Extended Easter Break for our team!
Temporary Covid-19 Wage Subsidy Scheme
- The scheme will operate to refund employers up to 70% of the net wage paid to employee subject to the thresholds detailed below.
- Refunds under this Scheme will be issued to employers with 2 working days.
- It replaces the previous €203 refund scheme and any employer who opted to operate this scheme will be contacted by Revenue to transfer to this new scheme.
- Employers are encouraged, but not obliged, to top-up the subsidy to bring the net wages of employees as close to 100% as possible.
- The Scheme can be applied even if an employees working hours have been reduced.
- The Scheme will operate in 2 phases:
- The Scheme is available to employers who are:
- During this period the Scheme will refund employers a maximum of €410 regardless of the employee’s income.
- However for administration purposes the employer is being asked to return the following information on the payroll:
- The Scheme does not currently allow for any refund where the employees average net weekly pay is greater than €960 per week.
- No IT, USC or PRSI is to be levied on the subsidy payment through payroll. The subsidy will be liable to IT and USC on review at the end of the year. Revenue have yet to announce how this will operate.
- Employer’s PRSI at a rate of 0.5% (down from 11.5%) applies to any top-up amounts.
- IT and USC should be applied on any top-up amounts.
- It is likely that the Scheme will trigger tax refunds for employees and employers can pay over the tax refunds to employees. Revenue will reimburse the tax refunds to employers.
Tax Relief for Working from Home
Roberts Nathan – Business Continuity Update
CRO set key dates for the Register of Beneficial Owners
- 29th April 2019 – The RBO will launch an official website to provide further guidance.
- 22nd June 2019 - The RBO will start accepting online submissions via live portal.
- 22nd November 2019 – This will be the last date for companies formed prior to June 2019 to submit their details.
RESIDENTIAL PROPERTY MANAGEMENT COMPANIES – ANNUAL REPORT AND SINKING FUND REQUIREMENTS
Annual Reports for Residential Property Management CompaniesThe Annual Report presented to the members of a residential property management company will cover a specific period, which is generally the preceding year's Financial Statements. For example, a residential property management company with a financial year end of 31st December 2013 will prepare and present the Annual Report, providing details of these Financial Statements, at the AGM held during 2014. Details which are required to be included in the Annual Report are as follows:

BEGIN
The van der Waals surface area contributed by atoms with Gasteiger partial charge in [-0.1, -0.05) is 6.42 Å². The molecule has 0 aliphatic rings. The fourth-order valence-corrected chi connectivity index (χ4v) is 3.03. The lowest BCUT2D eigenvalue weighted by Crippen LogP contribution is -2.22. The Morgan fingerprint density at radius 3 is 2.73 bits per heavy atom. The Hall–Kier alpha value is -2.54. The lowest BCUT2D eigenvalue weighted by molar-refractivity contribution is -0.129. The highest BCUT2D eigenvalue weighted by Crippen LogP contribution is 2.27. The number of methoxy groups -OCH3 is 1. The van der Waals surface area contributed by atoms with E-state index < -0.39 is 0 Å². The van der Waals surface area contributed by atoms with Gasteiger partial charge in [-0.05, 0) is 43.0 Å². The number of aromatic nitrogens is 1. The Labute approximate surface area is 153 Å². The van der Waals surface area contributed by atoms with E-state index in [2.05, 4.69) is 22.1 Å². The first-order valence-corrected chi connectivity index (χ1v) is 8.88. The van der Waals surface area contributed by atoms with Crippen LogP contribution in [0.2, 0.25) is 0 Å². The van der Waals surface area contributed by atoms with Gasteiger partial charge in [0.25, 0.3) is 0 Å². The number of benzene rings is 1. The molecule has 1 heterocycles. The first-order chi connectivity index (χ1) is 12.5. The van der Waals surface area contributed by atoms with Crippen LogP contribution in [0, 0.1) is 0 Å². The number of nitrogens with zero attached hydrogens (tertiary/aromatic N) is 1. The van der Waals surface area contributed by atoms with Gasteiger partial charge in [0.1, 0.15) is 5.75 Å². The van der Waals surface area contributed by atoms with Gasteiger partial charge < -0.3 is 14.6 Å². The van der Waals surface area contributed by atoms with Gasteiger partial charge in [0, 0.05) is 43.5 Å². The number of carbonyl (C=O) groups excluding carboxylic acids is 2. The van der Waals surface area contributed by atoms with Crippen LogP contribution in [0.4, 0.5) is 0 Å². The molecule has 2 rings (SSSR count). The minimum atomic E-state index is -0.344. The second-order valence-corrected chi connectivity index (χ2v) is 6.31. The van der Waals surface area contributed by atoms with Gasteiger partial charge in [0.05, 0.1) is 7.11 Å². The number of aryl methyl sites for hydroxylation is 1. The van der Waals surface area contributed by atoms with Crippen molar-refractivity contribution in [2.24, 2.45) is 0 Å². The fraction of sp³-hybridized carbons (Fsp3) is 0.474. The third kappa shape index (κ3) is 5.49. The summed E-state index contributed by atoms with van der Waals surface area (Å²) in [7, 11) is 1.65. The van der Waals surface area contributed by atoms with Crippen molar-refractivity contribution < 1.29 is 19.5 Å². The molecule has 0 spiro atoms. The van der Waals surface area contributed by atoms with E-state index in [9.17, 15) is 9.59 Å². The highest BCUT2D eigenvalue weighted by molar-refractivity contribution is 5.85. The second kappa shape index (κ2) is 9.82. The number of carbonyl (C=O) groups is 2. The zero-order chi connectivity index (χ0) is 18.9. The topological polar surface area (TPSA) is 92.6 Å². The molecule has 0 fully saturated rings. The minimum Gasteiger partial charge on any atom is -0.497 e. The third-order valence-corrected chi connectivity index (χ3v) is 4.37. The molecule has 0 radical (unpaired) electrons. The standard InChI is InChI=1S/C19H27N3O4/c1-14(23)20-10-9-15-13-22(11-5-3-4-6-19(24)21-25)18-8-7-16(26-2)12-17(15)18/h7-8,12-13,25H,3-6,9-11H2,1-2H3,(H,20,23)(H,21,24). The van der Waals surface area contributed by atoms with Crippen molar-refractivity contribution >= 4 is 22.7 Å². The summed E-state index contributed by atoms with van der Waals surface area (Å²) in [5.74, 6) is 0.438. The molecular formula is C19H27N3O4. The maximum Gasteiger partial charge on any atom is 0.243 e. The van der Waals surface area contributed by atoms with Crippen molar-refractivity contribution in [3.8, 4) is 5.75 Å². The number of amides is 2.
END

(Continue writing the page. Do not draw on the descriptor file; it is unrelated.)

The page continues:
- A statement of income and expenditure incurred. (This will generally be taken from the Financial Statements of the company).
- A statement of assets and liabilities of the company. (This is to include details of amounts due to the company, amounts owed by the company and any bank balances held).
- Details in relation to the sinking fund (which we will cover below), to include the following:
1. The amounts currently held in the sinking fund,
2. The amount of the annual contribution to the sinking fund for each member, along with details of the basis of how such contribution was calculated.
- Details of the annual service charge for the period covered by the annual report i.e. the preceding year’s charge, along with details of how the service charge was calculated. Such calculations will generally be in the format of a budget of costs borne by the management company, with the total costs apportioned between the number of units within the complex.
- Details of the annual service charge for the current period, again providing details of how the service charge was calculated.
- Details of any planned expenditure on non-routine items such as refurbishment or improvements which is to be conducted in the current period.
- Details of the insurance cover taken out by the management company to include:-
1. The insured value of the complex,
2. The amount of the premium paid,
3. The name of the insurance provider
4. A summary of the principal risks covered by the insurance policy.
- Details of the fire safety equipment installed in the development, along with details of the current maintenance agreements in place for such safety equipment.
- Details of any contracts entered into between the management company and a director or directors of the company. For example, if one of the directors of the management company provides fire safety maintenance to the management company the details of this contract would need to be disclosed in the annual report, along with details of amounts paid for such services provided.
Sinking Funds of Residential Property Management CompaniesUnder Section 19 of the MUD Act, residential property management companies are required to establish a ‘Sinking Fund’ to ensure there are adequate resources available to cover ad hoc costs as:
- Maintenance of a non-recurring nature or,
- Advice from suitably qualified person on such work outlined in 1 – 3 above.